By Catey Hill
Job site CareerCast recently put them on its “most useless professions” list, many consumers have stopped calling or visiting them, and even some within the industry worry they may soon be out of work. After all, when it’s so easy for consumers to plan and book their own travel online, does anyone need a travel agent anymore?
While “travel agents used to be mostly mom-and-pop, brick-and-mortar shops selling trips to Disney World and cruises and things like that,” that’s all changing, says Elias Garcia, a marketing specialist at travel company Global Basecamps. Many agents still provide such services of course, but fewer and fewer are doing so, because those package deals, as well as one-off plane tickets and hotel rooms — once more difficult for regular people to find and compare on their own — are now at most everyone’s fingertips, he says. Despite that, one in four airline tickets is still sold by brick-and-mortar travel agents, according to industry estimates. (70% is for corporate travel and the rest leisure.)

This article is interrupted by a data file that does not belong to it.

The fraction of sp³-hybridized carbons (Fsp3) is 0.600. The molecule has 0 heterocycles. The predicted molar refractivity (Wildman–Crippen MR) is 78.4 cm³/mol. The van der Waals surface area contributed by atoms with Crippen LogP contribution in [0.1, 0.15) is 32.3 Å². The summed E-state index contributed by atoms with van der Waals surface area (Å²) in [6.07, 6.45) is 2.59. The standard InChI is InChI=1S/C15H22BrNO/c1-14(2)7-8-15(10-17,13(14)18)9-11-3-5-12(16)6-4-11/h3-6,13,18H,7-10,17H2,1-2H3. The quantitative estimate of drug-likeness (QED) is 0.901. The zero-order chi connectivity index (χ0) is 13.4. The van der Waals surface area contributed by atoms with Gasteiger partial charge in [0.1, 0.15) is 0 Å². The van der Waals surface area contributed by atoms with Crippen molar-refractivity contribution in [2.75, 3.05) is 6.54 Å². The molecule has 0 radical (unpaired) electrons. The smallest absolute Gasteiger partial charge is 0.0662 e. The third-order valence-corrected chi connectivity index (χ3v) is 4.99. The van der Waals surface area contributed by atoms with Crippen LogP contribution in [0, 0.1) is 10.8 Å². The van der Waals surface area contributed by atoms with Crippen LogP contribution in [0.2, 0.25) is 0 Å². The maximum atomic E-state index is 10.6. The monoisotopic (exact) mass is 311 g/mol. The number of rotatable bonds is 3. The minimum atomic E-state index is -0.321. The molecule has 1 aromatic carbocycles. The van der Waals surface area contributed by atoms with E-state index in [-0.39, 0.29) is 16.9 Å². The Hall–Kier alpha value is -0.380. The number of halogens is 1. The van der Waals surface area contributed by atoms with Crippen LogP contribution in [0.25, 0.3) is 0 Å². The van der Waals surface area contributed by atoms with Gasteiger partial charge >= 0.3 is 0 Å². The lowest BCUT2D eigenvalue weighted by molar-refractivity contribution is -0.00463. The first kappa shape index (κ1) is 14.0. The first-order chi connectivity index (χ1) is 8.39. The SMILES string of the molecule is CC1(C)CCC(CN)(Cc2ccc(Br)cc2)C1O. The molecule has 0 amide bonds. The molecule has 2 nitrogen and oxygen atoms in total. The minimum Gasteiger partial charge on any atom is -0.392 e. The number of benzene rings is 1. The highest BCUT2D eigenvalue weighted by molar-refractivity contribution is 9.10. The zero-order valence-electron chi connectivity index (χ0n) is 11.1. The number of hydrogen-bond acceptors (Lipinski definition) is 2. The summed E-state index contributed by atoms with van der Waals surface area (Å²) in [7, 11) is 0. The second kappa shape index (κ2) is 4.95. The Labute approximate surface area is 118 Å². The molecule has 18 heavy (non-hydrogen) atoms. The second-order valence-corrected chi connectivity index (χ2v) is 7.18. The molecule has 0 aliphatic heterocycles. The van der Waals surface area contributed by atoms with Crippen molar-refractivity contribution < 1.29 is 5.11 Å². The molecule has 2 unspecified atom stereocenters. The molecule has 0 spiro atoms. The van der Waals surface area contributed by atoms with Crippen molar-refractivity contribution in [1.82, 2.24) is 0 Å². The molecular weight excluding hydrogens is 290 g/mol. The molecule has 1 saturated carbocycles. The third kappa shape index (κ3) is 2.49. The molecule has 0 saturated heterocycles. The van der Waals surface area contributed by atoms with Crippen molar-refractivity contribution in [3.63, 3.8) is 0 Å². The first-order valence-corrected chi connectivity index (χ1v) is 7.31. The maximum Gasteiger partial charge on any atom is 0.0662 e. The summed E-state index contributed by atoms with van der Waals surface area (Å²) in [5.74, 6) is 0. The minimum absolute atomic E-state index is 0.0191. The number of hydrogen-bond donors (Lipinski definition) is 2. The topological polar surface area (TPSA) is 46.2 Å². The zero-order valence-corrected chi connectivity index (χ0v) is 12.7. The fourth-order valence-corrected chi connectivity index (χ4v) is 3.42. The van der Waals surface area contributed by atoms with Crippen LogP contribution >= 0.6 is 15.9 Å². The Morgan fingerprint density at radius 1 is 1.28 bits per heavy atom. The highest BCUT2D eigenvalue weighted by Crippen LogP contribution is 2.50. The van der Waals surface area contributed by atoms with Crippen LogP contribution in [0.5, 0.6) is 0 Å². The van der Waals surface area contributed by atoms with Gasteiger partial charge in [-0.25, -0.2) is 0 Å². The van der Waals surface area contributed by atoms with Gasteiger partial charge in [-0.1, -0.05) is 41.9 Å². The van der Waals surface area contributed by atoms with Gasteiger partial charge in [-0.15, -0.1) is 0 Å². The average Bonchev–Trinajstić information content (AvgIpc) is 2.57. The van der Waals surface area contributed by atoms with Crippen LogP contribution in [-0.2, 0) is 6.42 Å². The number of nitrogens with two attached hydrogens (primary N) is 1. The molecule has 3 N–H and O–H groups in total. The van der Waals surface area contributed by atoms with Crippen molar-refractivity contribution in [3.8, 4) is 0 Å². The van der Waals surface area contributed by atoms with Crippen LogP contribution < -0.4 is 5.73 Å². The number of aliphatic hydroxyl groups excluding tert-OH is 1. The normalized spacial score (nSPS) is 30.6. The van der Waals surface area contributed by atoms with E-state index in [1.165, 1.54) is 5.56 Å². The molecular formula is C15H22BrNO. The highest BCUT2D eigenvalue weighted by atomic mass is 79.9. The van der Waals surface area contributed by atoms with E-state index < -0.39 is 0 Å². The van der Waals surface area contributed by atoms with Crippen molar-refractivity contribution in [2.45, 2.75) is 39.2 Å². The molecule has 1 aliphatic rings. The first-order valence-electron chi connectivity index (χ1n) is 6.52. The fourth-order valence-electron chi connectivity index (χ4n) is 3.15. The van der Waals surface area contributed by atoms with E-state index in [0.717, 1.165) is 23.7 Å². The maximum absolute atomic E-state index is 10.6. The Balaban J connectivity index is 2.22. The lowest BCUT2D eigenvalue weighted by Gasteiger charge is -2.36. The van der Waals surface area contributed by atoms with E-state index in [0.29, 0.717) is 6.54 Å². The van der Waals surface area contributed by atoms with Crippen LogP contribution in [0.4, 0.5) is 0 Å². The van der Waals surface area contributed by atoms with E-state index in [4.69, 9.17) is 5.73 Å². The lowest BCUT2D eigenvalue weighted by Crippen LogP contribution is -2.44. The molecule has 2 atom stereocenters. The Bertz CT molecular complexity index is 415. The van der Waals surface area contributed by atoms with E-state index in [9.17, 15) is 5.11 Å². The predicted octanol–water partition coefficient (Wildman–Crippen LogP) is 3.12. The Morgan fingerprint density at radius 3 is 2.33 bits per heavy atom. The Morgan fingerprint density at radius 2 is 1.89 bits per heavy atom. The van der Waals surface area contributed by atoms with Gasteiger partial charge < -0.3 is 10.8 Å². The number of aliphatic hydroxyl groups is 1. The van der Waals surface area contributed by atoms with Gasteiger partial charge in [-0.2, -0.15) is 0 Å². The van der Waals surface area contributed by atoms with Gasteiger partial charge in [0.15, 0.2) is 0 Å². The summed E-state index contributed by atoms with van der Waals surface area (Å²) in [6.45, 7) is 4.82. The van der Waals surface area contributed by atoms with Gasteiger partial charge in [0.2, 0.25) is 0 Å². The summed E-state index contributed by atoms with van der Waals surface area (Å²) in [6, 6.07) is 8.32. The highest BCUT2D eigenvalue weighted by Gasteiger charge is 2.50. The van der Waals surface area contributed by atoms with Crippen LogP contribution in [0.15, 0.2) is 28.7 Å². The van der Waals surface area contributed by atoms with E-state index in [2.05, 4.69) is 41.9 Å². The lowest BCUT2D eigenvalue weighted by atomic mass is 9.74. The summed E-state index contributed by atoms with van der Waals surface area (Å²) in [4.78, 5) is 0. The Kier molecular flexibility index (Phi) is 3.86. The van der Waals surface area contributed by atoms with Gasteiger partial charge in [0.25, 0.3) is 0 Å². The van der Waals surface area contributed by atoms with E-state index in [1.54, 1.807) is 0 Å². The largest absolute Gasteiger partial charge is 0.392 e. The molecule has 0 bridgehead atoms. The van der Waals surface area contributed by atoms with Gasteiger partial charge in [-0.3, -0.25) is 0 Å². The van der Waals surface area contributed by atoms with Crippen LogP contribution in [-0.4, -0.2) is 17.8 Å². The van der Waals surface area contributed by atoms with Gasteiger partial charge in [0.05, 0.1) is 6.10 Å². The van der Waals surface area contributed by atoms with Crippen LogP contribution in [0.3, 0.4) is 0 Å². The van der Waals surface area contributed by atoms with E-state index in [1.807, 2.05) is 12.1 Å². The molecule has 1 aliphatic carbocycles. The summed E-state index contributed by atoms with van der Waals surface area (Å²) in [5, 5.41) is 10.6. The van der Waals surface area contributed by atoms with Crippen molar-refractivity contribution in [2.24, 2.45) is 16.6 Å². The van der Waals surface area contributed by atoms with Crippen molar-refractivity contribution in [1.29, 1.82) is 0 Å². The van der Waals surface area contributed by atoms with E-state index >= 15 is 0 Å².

- Why do travel agents still exist? (ask.metafilter.com)
- Google tightens grip on future of the travel industry – also puts startups in a tough spot (tnooz.com)
- Are travel websites making travel agents obsolete? By Hugo… (marcomamari.wordpress.com)
- The Benefits of Using a Travel Agent (bonniestravel.net)